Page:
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Spc. Corey Guthrie, left, and Spc. Nicholas Hilt, of the Darmstadt, Germany-based 2nd Military Intelligence Battalion, put their feet up after finishing the last 25-mile leg of the 100-mile Four Days Marches in Nijmegen, Netherlands.
Spc. Corey Guthrie, left, and Spc. Nicholas Hilt, of the Darmstadt, Germany-based 2nd Military Intelligence Battalion, put their feet up after finishing the last 25-mile leg of the 100-mile Four Days Marches in Nijmegen, Netherlands. (Marni McEntee / S&S)
Spc. Corey Guthrie, left, and Spc. Nicholas Hilt, of the Darmstadt, Germany-based 2nd Military Intelligence Battalion, put their feet up after finishing the last 25-mile leg of the 100-mile Four Days Marches in Nijmegen, Netherlands.
Spc. Corey Guthrie, left, and Spc. Nicholas Hilt, of the Darmstadt, Germany-based 2nd Military Intelligence Battalion, put their feet up after finishing the last 25-mile leg of the 100-mile Four Days Marches in Nijmegen, Netherlands. (Marni McEntee / S&S)
Members of the 2nd Military Intelligence Battalion from Darmstadt, Germany, arrive Friday at the finish of the 87th annual Four Days Marches in Nijmegen, Netherlands.
Members of the 2nd Military Intelligence Battalion from Darmstadt, Germany, arrive Friday at the finish of the 87th annual Four Days Marches in Nijmegen, Netherlands. (Marni McEntee / S&S)

CAMP HEUMENSOORD, Netherlands — Ouch!

Staff Sgt. Kevin Holland is too proud to say it, but his face twists with pain as a medic treats his swollen right foot.

Holland exhales Lamaze-style again and again while Sgt. Deane Bostick sticks a needle between his toes and drains a blister as fat as a raspberry.

This is the end of the second day at the 87th annual Four Days Marches at Nijmegen, the Netherlands. Holland, Bostick and 10 others from the 201st Forward Support Battalion came here from Vilseck, Germany, to test their mettle on the 100-mile course.

They’re recovering at a Dutch military camp set up for the 4,500 military participants from 19 countries. Another 40,000 civilians from 61 countries also are marching this year.

“This is the place where you can find where your limit is,” Holland said Wednesday night between gulps of anesthetizing beer, explaining why on Earth he would want to march 100 miles in four days carrying a 22-pound rucksack.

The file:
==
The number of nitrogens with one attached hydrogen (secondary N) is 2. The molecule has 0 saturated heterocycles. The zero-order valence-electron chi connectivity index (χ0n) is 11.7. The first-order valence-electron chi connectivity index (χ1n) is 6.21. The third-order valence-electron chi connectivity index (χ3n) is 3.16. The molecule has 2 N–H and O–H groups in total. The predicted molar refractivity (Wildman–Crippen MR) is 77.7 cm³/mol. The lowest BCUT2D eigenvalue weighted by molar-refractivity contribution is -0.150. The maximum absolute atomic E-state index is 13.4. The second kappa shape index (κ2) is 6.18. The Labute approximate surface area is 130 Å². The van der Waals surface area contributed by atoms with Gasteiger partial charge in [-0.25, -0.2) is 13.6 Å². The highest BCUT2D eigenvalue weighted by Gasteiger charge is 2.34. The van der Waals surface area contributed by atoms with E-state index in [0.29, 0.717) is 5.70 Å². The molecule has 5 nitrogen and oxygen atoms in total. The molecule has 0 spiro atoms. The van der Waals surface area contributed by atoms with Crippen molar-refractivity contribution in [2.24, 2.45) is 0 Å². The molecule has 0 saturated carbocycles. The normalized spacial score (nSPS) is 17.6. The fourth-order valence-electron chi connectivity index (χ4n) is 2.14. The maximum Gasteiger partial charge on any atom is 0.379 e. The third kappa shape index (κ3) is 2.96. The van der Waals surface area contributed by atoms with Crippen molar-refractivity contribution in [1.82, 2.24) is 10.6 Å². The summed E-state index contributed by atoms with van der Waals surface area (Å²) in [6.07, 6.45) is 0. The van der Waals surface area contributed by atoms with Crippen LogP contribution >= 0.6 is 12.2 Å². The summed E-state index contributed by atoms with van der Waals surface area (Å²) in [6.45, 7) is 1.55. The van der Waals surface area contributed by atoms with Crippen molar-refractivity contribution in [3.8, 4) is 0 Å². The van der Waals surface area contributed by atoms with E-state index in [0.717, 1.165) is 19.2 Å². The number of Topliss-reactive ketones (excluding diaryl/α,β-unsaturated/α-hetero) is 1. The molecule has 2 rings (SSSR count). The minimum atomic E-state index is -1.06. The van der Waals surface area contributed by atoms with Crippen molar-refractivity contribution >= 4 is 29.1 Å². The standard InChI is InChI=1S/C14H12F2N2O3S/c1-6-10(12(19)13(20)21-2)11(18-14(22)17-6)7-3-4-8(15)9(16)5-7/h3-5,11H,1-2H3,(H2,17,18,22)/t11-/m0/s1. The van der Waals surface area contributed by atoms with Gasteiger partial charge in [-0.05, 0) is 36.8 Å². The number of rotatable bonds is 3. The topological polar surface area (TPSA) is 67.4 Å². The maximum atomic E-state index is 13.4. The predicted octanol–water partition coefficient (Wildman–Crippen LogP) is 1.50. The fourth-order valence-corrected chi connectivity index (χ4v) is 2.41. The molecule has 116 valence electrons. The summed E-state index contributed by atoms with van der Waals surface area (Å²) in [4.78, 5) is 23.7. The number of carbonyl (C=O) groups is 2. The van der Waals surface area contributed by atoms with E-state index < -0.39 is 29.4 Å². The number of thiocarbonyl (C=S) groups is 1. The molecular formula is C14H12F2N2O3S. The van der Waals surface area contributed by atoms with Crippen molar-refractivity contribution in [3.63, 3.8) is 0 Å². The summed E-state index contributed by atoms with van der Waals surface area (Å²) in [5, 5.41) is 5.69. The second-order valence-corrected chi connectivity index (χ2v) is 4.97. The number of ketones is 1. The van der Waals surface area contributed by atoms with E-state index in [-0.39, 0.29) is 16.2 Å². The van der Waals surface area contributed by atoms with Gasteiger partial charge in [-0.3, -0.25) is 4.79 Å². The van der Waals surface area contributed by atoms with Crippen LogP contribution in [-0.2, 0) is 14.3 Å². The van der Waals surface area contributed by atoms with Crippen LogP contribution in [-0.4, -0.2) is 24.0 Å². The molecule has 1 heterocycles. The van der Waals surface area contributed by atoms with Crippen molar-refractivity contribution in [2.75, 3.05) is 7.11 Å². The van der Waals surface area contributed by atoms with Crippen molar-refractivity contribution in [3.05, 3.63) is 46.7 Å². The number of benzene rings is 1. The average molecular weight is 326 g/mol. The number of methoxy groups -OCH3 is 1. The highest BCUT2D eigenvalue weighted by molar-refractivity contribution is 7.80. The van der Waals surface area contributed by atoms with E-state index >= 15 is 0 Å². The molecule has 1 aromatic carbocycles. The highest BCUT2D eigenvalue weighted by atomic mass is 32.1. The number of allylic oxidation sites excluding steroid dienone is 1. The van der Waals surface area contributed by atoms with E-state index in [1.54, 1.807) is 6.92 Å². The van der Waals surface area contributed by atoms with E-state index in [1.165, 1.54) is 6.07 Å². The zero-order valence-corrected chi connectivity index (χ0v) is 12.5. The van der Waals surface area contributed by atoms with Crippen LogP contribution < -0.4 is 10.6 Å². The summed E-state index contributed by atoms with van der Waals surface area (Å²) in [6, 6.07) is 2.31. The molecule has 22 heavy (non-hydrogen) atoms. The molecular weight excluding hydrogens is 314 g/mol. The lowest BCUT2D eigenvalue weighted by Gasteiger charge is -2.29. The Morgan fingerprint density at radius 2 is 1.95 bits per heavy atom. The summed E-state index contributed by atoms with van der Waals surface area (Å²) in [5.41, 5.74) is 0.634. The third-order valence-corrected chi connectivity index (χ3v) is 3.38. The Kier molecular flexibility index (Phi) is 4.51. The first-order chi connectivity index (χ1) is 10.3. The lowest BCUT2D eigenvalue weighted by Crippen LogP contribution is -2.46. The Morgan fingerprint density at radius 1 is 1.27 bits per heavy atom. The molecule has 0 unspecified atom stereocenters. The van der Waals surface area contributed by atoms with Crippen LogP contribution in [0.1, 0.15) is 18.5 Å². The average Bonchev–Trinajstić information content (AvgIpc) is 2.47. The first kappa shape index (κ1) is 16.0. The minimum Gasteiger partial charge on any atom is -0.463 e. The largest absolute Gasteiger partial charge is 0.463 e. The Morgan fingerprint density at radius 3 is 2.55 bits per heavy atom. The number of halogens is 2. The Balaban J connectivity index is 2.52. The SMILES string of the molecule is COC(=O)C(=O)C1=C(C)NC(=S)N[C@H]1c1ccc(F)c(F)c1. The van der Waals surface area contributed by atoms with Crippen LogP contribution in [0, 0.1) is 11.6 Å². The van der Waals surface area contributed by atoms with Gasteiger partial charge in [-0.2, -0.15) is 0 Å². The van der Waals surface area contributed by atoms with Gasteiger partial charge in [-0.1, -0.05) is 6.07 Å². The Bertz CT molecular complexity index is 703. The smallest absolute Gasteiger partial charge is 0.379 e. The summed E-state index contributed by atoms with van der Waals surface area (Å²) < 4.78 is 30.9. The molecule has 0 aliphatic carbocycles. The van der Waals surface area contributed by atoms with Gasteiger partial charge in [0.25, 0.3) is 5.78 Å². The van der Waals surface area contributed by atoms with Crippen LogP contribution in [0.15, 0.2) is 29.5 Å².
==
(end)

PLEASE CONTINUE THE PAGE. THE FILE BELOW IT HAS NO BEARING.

When Bostick injects Holland’s foot with a pain-killing tincture, Holland writhes so violently that he breaks the metal bar on his lawn chair and nearly falls on the ground.

He recovers and drinks more beer.

Fifty miles down. Fifty miles to go.

“Let’s just see if I’m as hard as I think I am,” Holland said. “This is the great equalizer.”

More than 250 American soldiers and airmen are making the march. Camp Heumensoord is the end of the line every day after the eight-to-12-hour walk through Nijmegen’s streets, lanes and farm fields.

After the weary cadence calls and heavy footfalls disappear in the hot air, marchers talk about their feat. Then they plan the next day’s round of walking and treat their aching, swollen, bloody feet.

In one bunk-filled sleeping area, Spc. Corey Guthrie is sticking his fellow Darmstadt, Germany-based 2nd Military Intelligence Battalion soldiers with intravenous needles to replenish fluids.

Spc. Nicholas Hilt extends his arm over the table. His hand is shaking because he’s so dehydrated.

“This is what it’s doing to me,” Hilt said.

It was nearly 90 degrees Wednesday — so hot a person doesn’t even have to move to start sweating.

In several other rooms in the long, white tent, American soldiers are fast asleep. It’s barely 7 p.m.

Inside the lodging tent you can feel the thump of a live band at a nearby beer hall, where plenty of marchers are enjoying a brew before bed.

Michel Meems, a Dutch army soldier, jumps up from his curbside seat to dance a little jig.

“My feet are fine!” Meems said with a grin.

A few Americans are joining in the party, but they weren’t hitting the road Thursday.

“The doctor told me not to go,” said Senior Airman Kyle Luker, who works at U.S. Air Forces in Europe headquarters in Ramstein, Germany. His lower legs are so swollen that his ankles have disappeared.

His buddy, Tech. Sgt. Steven Schoen, tries to take off his sandals to show the damage to his feet, but they’re so swollen the shoes are stuck.

Back at the tent, 2nd Lt. Kim Dale, also of the 201st FSB, has a big night planned.

“I’m going to wrap my feet, repack my ruck and go to sleep,” Dale said.

She and her teammates will be in bed by 9 p.m. and up at 3 a.m. Thursday to start Day 3.

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